UPS, Teamsters to resume contract negotiations next week


This audio is auto-generated. Please let us know if you have feedback.

Dive Brief:

  • UPS and the International Brotherhood of Teamsters will resume national contract negotiations next week, the company and union announced Wednesday.
  • “We are pleased to be back at the negotiating table next week to resolve the few remaining open issues,” UPS said in a statement. “We are prepared to increase our industry-leading pay and benefits, but need to work quickly to finalize a fair deal that provides certainty for our customers, our employees and businesses across the country.”
  • The Teamsters said in a news release that UPS reached out to the union to continue talks, adding that the two sides will soon set specific dates for negotiations. The union says it will strike if a tentative deal isn’t reached by the July 31 expiration of their current contract.

Dive Insight:

The resumption of negotiations is welcome news for UPS shippers after an extended pause in talks. Differing proposals on part-time employee pay has held up progress since the morning of July 5.

“They have to make sure that our members get paid more than people coming off the street,” Teamsters General President Sean O’Brien said in a webinar on Sunday. “So we’re going to be addressing that if and when we get back to the table.”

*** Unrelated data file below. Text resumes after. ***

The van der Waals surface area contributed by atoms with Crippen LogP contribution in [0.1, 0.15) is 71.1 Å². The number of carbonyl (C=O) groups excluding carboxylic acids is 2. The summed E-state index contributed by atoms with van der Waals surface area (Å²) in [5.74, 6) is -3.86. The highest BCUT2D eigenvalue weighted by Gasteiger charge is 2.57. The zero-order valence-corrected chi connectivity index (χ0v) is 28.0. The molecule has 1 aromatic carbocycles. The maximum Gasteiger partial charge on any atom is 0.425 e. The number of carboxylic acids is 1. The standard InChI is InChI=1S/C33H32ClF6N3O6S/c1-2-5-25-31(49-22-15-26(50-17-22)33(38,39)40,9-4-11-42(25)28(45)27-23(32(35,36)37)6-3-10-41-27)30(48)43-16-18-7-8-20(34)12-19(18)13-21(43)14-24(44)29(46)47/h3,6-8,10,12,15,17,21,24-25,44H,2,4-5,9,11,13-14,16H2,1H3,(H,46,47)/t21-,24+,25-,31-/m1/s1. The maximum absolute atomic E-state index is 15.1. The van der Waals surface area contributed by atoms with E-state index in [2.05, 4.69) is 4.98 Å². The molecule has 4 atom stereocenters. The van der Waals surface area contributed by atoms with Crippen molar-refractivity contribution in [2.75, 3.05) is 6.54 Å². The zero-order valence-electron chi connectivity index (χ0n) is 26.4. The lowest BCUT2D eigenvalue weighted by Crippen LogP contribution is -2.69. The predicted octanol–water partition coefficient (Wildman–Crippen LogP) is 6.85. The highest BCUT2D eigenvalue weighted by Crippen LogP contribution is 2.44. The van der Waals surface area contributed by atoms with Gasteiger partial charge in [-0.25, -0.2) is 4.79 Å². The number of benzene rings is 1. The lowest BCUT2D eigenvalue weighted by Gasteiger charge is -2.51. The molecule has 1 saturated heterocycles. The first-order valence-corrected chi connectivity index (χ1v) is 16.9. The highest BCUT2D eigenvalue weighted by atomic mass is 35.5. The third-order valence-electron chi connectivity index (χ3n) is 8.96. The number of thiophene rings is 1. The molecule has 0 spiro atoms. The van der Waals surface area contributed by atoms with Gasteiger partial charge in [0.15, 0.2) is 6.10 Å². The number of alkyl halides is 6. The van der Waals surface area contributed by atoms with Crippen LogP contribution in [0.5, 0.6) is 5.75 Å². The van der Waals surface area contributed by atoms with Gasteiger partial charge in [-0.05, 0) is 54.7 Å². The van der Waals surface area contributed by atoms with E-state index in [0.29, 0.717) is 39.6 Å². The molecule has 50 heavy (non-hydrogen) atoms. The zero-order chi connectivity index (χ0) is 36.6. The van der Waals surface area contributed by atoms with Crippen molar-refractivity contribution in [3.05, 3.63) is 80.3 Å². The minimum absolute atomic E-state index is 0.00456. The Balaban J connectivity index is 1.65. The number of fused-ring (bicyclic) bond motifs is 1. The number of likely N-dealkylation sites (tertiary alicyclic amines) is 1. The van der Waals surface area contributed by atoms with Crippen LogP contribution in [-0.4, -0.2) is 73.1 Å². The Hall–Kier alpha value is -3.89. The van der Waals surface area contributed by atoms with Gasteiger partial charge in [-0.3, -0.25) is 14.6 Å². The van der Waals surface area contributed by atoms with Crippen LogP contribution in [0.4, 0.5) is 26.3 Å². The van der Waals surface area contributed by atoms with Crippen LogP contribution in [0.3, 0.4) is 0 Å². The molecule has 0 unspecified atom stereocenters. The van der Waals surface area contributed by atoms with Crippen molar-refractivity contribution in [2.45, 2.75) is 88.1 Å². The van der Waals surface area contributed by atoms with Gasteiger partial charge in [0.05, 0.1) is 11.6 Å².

With less than two weeks remaining before the current national contract expires, UPS is preparing contingency plans like training its managers to help deliver goods in the event of an Aug. 1 strike involving drivers, package handlers and other employees.

Rival FedEx, who has highlighted its available shipping capacity, and regional parcel carriers stand to gain from any work stoppage. But experts say these competitors don’t have the space to absorb all the packages UPS handles daily, meaning delays for shippers without an alternative plan in place.

“FedEx and the U.S. Postal Service can pick up some of the slack, but you can’t pick up all of the slack,” said Abe Eshkenazi, CEO of the Association for Supply Chain Management, in an interview.

The Retail Industry Leaders Association warned in a news release Wednesday that the impact of a UPS strike would be felt throughout the entire U.S. economy, and it implored negotiators to remain at the table until a deal is reached.

“Retailers are preparing contingency plans, but even the most robust planning won’t shield retailers or consumers from the impact of shutting down a key component in the supply chain as we head full-steam into back-to-school and then holiday shopping seasons,” the trade association said.

Recent Posts

Have Any Question?

Feel free to contact us via the following: